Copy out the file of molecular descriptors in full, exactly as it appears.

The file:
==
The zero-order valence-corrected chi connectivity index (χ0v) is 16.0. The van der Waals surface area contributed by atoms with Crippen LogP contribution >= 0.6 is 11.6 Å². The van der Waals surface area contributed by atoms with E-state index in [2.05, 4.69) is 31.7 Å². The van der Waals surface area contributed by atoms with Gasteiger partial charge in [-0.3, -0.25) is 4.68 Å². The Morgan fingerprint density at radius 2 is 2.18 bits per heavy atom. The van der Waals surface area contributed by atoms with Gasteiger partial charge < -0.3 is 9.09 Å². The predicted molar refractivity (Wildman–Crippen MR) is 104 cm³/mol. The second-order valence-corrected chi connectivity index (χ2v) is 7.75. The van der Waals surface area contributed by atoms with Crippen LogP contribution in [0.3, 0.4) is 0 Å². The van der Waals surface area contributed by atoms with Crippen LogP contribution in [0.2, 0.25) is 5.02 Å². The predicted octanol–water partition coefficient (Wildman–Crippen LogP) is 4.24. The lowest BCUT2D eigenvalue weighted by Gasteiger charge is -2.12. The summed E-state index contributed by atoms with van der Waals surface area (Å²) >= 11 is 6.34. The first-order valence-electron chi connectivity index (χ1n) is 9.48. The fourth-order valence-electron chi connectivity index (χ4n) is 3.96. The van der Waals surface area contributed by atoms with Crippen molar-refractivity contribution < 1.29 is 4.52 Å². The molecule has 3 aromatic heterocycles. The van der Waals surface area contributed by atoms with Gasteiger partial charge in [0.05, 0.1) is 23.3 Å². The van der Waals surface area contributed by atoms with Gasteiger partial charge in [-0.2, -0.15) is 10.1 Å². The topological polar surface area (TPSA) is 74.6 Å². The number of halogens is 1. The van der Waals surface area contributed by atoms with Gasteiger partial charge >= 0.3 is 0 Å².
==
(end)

The zero-order valence-corrected chi connectivity index (χ0v) is 16.0. The van der Waals surface area contributed by atoms with Crippen LogP contribution >= 0.6 is 11.6 Å². The van der Waals surface area contributed by atoms with E-state index in [2.05, 4.69) is 31.7 Å². The van der Waals surface area contributed by atoms with Gasteiger partial charge in [-0.3, -0.25) is 4.68 Å². The Morgan fingerprint density at radius 2 is 2.18 bits per heavy atom. The van der Waals surface area contributed by atoms with Gasteiger partial charge < -0.3 is 9.09 Å². The predicted molar refractivity (Wildman–Crippen MR) is 104 cm³/mol. The second-order valence-corrected chi connectivity index (χ2v) is 7.75. The van der Waals surface area contributed by atoms with Crippen LogP contribution in [0.3, 0.4) is 0 Å². The van der Waals surface area contributed by atoms with Crippen LogP contribution in [0.2, 0.25) is 5.02 Å². The predicted octanol–water partition coefficient (Wildman–Crippen LogP) is 4.24. The lowest BCUT2D eigenvalue weighted by Gasteiger charge is -2.12. The summed E-state index contributed by atoms with van der Waals surface area (Å²) >= 11 is 6.34. The first-order valence-electron chi connectivity index (χ1n) is 9.48. The fourth-order valence-electron chi connectivity index (χ4n) is 3.96. The van der Waals surface area contributed by atoms with Crippen molar-refractivity contribution < 1.29 is 4.52 Å². The molecule has 3 aromatic heterocycles. The van der Waals surface area contributed by atoms with Gasteiger partial charge in [0.05, 0.1) is 23.3 Å². The van der Waals surface area contributed by atoms with Gasteiger partial charge in [-0.2, -0.15) is 10.1 Å². The topological polar surface area (TPSA) is 74.6 Å². The number of halogens is 1. The van der Waals surface area contributed by atoms with Gasteiger partial charge >= 0.3 is 0 Å².